Knight Cities Challenge

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The perceived "east-west divide" in Duluth is significant, especially when it comes to socio-economic barriers and even a ten-year discrepancy in life expectancy, depending on where you live.

Could meeting in the middle somewhere, say, Canal Park, help get people thinking in a new way?

The John S. and James L. Knight Foundation think so, and they're willing to shell out $200,000 to find out.  

Sara Mowchan must be a champion multi-tasker.

The project she submitted for the Knight Cities Challenge competition (one of three finalists from Duluth, among 144) not only pairs job seekers and residents of the city with professional opportunities ... it would use many of the city's historic - but unused - buildings as venues for the workshops.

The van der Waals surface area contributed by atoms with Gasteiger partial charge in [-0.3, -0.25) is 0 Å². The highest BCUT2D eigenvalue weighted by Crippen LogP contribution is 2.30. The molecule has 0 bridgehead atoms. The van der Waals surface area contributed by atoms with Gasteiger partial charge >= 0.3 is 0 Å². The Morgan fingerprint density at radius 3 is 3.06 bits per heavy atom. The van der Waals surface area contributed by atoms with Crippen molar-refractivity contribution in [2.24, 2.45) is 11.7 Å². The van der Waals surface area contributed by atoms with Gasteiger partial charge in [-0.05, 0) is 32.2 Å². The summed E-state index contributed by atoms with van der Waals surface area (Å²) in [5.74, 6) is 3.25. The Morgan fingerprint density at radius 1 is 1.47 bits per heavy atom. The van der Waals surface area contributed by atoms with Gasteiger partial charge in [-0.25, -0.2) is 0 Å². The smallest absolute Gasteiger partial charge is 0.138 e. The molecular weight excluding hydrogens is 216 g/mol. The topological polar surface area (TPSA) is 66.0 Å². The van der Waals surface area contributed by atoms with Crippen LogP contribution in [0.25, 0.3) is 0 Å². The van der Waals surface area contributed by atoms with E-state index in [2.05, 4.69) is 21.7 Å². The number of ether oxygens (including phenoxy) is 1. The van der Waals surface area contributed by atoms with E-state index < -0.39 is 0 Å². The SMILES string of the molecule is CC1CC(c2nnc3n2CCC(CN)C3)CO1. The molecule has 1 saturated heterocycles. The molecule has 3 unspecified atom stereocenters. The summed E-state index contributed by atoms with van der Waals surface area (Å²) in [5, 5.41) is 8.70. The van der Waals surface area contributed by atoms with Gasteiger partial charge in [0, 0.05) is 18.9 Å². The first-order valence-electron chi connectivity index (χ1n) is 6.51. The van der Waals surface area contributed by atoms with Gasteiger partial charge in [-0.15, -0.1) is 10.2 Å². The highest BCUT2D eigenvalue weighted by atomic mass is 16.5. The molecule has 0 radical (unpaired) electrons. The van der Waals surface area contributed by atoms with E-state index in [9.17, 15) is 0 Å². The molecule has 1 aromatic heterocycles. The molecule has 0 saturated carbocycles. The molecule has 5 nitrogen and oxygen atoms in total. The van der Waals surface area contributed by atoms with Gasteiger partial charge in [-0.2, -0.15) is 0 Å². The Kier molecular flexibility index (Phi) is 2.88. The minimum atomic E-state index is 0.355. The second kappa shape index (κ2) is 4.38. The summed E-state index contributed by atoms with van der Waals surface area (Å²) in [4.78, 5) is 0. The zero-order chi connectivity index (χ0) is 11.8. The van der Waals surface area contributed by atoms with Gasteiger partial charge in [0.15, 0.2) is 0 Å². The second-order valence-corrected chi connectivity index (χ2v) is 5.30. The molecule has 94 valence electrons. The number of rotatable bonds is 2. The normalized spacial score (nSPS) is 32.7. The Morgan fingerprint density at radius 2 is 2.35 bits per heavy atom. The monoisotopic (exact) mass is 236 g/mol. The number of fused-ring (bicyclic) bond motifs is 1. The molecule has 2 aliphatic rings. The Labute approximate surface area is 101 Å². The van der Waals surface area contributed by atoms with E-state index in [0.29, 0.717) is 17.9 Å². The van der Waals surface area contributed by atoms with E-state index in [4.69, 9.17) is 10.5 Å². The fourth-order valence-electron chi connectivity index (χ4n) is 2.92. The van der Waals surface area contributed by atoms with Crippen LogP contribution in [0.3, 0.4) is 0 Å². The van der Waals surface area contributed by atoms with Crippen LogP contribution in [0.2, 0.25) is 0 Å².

To win, a project needs to focus on one or more of the following three criteria:

©Bryan French Photography

The One River, Many Stories project galvanized the community last spring, and now it's one of three finalists (among 144) in the Knight Cities Challenge competition.

To win, a project needs to focus on one or more of the following three criteria:

Tim Olsen/Flickr

The title of the project is a mouthful ... but Duluth Mayor Emily Larson's proposal is one of three finalists (among 144) for the Knight Cities Challenge.

To win, a project needs to focus on one or more of the following three criteria:

●      Talent: Ideas that help cities attract and keep talented people;
●      Opportunity: Ideas that expand economic prospects and break down divides;
●      Engagement: Ideas that spur connection and civic involvement.